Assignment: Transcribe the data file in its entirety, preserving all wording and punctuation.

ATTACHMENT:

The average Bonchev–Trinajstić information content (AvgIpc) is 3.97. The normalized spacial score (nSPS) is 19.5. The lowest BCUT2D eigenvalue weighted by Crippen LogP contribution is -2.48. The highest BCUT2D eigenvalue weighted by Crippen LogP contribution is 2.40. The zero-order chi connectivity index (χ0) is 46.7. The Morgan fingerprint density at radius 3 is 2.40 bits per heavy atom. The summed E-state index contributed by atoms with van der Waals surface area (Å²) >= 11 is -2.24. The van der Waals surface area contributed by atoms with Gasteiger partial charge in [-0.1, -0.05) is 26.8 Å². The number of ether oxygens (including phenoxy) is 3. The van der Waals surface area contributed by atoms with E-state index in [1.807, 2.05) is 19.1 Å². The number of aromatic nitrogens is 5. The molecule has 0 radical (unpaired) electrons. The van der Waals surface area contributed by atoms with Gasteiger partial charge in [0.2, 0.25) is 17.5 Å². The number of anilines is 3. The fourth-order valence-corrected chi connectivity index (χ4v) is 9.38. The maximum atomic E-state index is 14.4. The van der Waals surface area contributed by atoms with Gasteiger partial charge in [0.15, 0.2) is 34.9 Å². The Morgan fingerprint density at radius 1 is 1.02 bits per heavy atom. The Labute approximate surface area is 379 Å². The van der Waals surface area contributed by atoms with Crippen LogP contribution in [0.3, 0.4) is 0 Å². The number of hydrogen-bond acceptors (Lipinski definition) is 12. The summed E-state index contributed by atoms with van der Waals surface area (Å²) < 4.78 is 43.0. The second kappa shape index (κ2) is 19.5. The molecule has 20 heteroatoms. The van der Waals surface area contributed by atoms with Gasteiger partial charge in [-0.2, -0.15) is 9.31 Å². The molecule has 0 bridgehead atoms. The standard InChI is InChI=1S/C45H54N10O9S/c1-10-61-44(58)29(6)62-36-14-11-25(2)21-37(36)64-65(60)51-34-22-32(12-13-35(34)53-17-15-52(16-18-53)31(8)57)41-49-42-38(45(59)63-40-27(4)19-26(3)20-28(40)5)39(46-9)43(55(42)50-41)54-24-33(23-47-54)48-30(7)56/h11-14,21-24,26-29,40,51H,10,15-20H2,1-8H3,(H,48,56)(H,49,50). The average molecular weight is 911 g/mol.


The average Bonchev–Trinajstić information content (AvgIpc) is 3.97. The normalized spacial score (nSPS) is 19.5. The lowest BCUT2D eigenvalue weighted by Crippen LogP contribution is -2.48. The highest BCUT2D eigenvalue weighted by Crippen LogP contribution is 2.40. The zero-order chi connectivity index (χ0) is 46.7. The Morgan fingerprint density at radius 3 is 2.40 bits per heavy atom. The summed E-state index contributed by atoms with van der Waals surface area (Å²) >= 11 is -2.24. The van der Waals surface area contributed by atoms with Gasteiger partial charge in [-0.1, -0.05) is 26.8 Å². The number of ether oxygens (including phenoxy) is 3. The van der Waals surface area contributed by atoms with E-state index in [1.807, 2.05) is 19.1 Å². The number of aromatic nitrogens is 5. The molecule has 0 radical (unpaired) electrons. The van der Waals surface area contributed by atoms with Gasteiger partial charge in [0.2, 0.25) is 17.5 Å². The number of anilines is 3. The fourth-order valence-corrected chi connectivity index (χ4v) is 9.38. The maximum atomic E-state index is 14.4. The van der Waals surface area contributed by atoms with Gasteiger partial charge in [0.15, 0.2) is 34.9 Å². The Morgan fingerprint density at radius 1 is 1.02 bits per heavy atom. The Labute approximate surface area is 379 Å². The van der Waals surface area contributed by atoms with Crippen LogP contribution in [0.3, 0.4) is 0 Å². The number of hydrogen-bond acceptors (Lipinski definition) is 12. The summed E-state index contributed by atoms with van der Waals surface area (Å²) < 4.78 is 43.0. The second kappa shape index (κ2) is 19.5. The molecule has 20 heteroatoms. The van der Waals surface area contributed by atoms with Gasteiger partial charge in [-0.2, -0.15) is 9.31 Å². The molecule has 0 bridgehead atoms. The standard InChI is InChI=1S/C45H54N10O9S/c1-10-61-44(58)29(6)62-36-14-11-25(2)21-37(36)64-65(60)51-34-22-32(12-13-35(34)53-17-15-52(16-18-53)31(8)57)41-49-42-38(45(59)63-40-27(4)19-26(3)20-28(40)5)39(46-9)43(55(42)50-41)54-24-33(23-47-54)48-30(7)56/h11-14,21-24,26-29,40,51H,10,15-20H2,1-8H3,(H,48,56)(H,49,50). The average molecular weight is 911 g/mol.